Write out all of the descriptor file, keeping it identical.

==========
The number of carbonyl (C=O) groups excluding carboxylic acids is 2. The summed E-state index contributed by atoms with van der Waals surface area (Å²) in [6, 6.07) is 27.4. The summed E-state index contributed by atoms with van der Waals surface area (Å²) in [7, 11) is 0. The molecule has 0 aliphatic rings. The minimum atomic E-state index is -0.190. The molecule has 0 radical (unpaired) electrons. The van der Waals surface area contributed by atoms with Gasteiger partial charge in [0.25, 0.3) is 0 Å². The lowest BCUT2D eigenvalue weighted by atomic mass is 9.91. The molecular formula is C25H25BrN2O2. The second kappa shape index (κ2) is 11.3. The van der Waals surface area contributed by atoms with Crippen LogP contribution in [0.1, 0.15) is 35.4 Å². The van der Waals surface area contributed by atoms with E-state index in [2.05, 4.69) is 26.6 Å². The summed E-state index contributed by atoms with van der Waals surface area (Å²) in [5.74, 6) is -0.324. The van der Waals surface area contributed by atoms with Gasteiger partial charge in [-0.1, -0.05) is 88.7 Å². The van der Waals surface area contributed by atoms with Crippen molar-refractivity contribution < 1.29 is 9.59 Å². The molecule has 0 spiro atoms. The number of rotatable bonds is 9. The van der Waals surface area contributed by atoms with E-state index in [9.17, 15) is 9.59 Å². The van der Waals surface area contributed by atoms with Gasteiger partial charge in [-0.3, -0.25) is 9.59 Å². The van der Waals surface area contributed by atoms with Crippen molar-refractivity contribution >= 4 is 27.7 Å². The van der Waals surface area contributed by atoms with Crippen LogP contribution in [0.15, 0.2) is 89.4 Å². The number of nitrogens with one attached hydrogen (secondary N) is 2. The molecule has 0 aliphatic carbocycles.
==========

The number of carbonyl (C=O) groups excluding carboxylic acids is 2. The summed E-state index contributed by atoms with van der Waals surface area (Å²) in [6, 6.07) is 27.4. The summed E-state index contributed by atoms with van der Waals surface area (Å²) in [7, 11) is 0. The molecule has 0 aliphatic rings. The minimum atomic E-state index is -0.190. The molecule has 0 radical (unpaired) electrons. The van der Waals surface area contributed by atoms with Gasteiger partial charge in [0.25, 0.3) is 0 Å². The lowest BCUT2D eigenvalue weighted by atomic mass is 9.91. The molecular formula is C25H25BrN2O2. The second kappa shape index (κ2) is 11.3. The van der Waals surface area contributed by atoms with Crippen LogP contribution in [0.1, 0.15) is 35.4 Å². The van der Waals surface area contributed by atoms with E-state index in [2.05, 4.69) is 26.6 Å². The summed E-state index contributed by atoms with van der Waals surface area (Å²) in [5.74, 6) is -0.324. The van der Waals surface area contributed by atoms with Gasteiger partial charge in [-0.1, -0.05) is 88.7 Å². The van der Waals surface area contributed by atoms with Crippen molar-refractivity contribution < 1.29 is 9.59 Å². The molecule has 0 spiro atoms. The number of rotatable bonds is 9. The van der Waals surface area contributed by atoms with E-state index in [9.17, 15) is 9.59 Å². The van der Waals surface area contributed by atoms with Gasteiger partial charge in [-0.3, -0.25) is 9.59 Å². The van der Waals surface area contributed by atoms with Crippen molar-refractivity contribution >= 4 is 27.7 Å². The van der Waals surface area contributed by atoms with Crippen LogP contribution in [0.15, 0.2) is 89.4 Å². The number of nitrogens with one attached hydrogen (secondary N) is 2. The molecule has 0 aliphatic carbocycles.